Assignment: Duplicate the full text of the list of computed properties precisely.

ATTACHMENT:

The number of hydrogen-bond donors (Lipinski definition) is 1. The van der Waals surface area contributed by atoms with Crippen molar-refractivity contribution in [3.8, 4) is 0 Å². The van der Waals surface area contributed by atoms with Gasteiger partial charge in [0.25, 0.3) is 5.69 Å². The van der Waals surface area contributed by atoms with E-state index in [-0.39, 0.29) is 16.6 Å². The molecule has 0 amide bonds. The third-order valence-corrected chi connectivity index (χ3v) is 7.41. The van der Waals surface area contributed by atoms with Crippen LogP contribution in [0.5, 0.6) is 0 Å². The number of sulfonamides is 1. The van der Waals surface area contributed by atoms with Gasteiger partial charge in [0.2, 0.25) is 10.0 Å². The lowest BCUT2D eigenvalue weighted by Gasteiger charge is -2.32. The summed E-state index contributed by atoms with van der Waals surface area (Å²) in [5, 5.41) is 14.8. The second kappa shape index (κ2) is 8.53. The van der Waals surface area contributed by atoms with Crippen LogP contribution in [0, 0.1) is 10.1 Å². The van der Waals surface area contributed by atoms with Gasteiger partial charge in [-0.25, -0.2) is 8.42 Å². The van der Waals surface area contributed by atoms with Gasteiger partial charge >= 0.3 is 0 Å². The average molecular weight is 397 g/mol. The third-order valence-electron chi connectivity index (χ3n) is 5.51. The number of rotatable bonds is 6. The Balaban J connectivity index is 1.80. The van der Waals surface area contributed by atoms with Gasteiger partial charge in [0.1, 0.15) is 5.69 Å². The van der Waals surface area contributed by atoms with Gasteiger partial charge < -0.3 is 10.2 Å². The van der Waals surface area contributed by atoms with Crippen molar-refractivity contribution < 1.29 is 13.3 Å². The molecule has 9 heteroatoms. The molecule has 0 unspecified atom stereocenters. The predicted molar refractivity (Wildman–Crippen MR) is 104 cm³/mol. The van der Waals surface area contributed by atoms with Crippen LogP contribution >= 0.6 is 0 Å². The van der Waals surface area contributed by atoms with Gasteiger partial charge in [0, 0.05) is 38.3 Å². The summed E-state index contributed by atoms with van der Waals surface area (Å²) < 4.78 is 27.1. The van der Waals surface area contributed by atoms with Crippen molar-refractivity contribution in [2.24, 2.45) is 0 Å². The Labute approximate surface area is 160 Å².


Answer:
The number of hydrogen-bond donors (Lipinski definition) is 1. The van der Waals surface area contributed by atoms with Crippen molar-refractivity contribution in [3.8, 4) is 0 Å². The van der Waals surface area contributed by atoms with Gasteiger partial charge in [0.25, 0.3) is 5.69 Å². The van der Waals surface area contributed by atoms with E-state index in [-0.39, 0.29) is 16.6 Å². The molecule has 0 amide bonds. The third-order valence-corrected chi connectivity index (χ3v) is 7.41. The van der Waals surface area contributed by atoms with Crippen LogP contribution in [0.5, 0.6) is 0 Å². The number of sulfonamides is 1. The van der Waals surface area contributed by atoms with Gasteiger partial charge in [0.2, 0.25) is 10.0 Å². The lowest BCUT2D eigenvalue weighted by Gasteiger charge is -2.32. The summed E-state index contributed by atoms with van der Waals surface area (Å²) in [5, 5.41) is 14.8. The second kappa shape index (κ2) is 8.53. The van der Waals surface area contributed by atoms with Crippen LogP contribution in [0, 0.1) is 10.1 Å². The van der Waals surface area contributed by atoms with Gasteiger partial charge in [-0.25, -0.2) is 8.42 Å². The van der Waals surface area contributed by atoms with Gasteiger partial charge >= 0.3 is 0 Å². The average molecular weight is 397 g/mol. The third-order valence-electron chi connectivity index (χ3n) is 5.51. The number of rotatable bonds is 6. The Balaban J connectivity index is 1.80. The van der Waals surface area contributed by atoms with Gasteiger partial charge in [0.1, 0.15) is 5.69 Å². The van der Waals surface area contributed by atoms with Gasteiger partial charge < -0.3 is 10.2 Å². The van der Waals surface area contributed by atoms with Crippen molar-refractivity contribution < 1.29 is 13.3 Å². The molecule has 9 heteroatoms. The molecule has 0 unspecified atom stereocenters. The predicted molar refractivity (Wildman–Crippen MR) is 104 cm³/mol. The van der Waals surface area contributed by atoms with Crippen LogP contribution >= 0.6 is 0 Å². The van der Waals surface area contributed by atoms with Gasteiger partial charge in [0, 0.05) is 38.3 Å². The summed E-state index contributed by atoms with van der Waals surface area (Å²) < 4.78 is 27.1. The van der Waals surface area contributed by atoms with Crippen molar-refractivity contribution in [2.24, 2.45) is 0 Å². The Labute approximate surface area is 160 Å².